This post was originally written on 12/26/2014 on my personal blog.
I like doing write-ups after my weekly lessons. Originally I got the idea (and the term ‘lesson report’) from a friend of mine, and I found reading them really interesting. It’s fun and useful – you can read about other peoples’ issues and how they solved them. Now that I’m riding again, I’ve started doing lesson reports for myself. I find that it’s a great way for me to really intellectualise my ride, and think more critically about what we worked on that day. Lesson reports can get pretty lengthy, so I’ll be posting most of these underneath a cut.
Because the ring is still pretty wet from all of the rain earlier in the week we couldn’t do anything terribly complicated, and that means…. gymnastics. Today’s ride was really challenging but I’m really happy with what I got out of it.
The horse I rode today is named Scooby. He’s a big eight-year-old Clydesdale-something (I think), and I like him a lot. However – he is very green. He’s really only been in work since the summer, as far as I know, and so even though he’s not a baby, he rides more like a five or six year old. That said, he has a really fun personality, and I’m learning a lot riding him!
This is only my third time riding after almost two years off, so my muscles are still working on getting back into shape. I rode Scooby last week and new trainer told me I had done much better than she had expected on him, and since he’s her personal horse, it’s a really nice confidence boost that she lets me ride him, especially since she has only known me for a matter of weeks!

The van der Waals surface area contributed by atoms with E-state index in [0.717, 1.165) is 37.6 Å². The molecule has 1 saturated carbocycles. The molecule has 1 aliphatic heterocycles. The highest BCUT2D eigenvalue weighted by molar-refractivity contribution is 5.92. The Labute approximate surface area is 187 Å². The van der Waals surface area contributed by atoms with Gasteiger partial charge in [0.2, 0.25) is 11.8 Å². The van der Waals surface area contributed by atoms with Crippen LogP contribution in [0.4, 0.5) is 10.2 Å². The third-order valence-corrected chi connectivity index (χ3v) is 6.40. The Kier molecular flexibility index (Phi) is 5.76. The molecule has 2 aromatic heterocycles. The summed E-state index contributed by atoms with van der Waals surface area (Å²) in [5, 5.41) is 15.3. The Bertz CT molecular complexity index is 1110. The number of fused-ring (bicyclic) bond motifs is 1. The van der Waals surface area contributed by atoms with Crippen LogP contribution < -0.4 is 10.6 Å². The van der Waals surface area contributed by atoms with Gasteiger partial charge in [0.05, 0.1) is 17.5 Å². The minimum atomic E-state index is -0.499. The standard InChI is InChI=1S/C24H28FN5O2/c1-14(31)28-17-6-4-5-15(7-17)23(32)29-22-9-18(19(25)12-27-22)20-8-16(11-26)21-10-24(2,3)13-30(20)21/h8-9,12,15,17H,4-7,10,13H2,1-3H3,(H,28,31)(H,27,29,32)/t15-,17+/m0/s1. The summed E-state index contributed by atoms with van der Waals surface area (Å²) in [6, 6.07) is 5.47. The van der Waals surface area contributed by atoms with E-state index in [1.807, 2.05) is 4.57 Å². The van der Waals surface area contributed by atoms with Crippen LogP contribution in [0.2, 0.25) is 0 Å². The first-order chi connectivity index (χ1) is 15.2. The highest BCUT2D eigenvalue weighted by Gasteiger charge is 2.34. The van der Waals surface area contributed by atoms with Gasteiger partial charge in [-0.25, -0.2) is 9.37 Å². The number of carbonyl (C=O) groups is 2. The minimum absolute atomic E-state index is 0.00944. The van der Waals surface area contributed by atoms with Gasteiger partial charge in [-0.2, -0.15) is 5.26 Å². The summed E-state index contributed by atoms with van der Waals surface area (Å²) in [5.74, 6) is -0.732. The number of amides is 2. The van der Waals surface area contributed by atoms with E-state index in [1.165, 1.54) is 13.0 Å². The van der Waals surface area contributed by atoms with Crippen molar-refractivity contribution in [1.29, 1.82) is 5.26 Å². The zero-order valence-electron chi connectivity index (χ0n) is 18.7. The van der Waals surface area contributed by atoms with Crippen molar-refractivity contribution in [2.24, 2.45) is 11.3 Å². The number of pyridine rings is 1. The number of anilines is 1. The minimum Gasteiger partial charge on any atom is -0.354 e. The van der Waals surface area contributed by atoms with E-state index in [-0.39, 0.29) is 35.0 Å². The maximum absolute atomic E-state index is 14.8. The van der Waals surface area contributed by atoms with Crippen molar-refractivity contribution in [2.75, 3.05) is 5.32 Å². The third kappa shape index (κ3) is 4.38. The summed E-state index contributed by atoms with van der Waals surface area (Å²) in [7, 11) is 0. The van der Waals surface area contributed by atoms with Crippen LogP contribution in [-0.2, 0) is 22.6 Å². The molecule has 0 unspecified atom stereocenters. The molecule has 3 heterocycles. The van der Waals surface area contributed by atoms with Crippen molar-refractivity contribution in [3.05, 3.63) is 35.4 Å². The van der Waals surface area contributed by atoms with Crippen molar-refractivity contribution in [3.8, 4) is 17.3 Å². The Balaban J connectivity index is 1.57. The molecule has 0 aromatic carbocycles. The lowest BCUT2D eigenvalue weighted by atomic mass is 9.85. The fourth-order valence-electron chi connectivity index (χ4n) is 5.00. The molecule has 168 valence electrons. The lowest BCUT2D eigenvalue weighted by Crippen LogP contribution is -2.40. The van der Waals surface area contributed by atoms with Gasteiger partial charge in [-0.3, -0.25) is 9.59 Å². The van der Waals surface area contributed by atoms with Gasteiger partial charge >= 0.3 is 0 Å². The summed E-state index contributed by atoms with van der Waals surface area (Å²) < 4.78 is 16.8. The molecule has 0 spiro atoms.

Anyway, today’s ride was a difficult one. I’ve been riding pretty much my whole life, but after a long break, my muscles are really just not there. I know what I need to be doing, but I don’t always have the strength to get it done. On a big, green horse like Scooby, that’s an even bigger disadvantage. He’s not yet quite sure how exactly he’s supposed to do his job, so he needs a lot of support and very clear direction to get it done. He’s also extremely wiggly, so a supportive leg is very important to help keep him straight (you can see in the video that we are… not quite there yet! xD)
We did a lot of trot work to warm up but no cantering (again, not the greatest footing). Scooby has a really lovely, smooth draft horse trot once you find the rhythm, and I can already tell that some of my strength and endurance is coming back – I was able to trot consistently for longer. I also did some sitting trot work, and even though I wasn’t able to hold that as long, it felt really nice and my calves felt stronger.
The jumping exercise is where we started having trouble. Trainer told me that Scooby has never done this type of exercise before, and I’m very out of practice, so obviously we were having some green horse/green rider problems!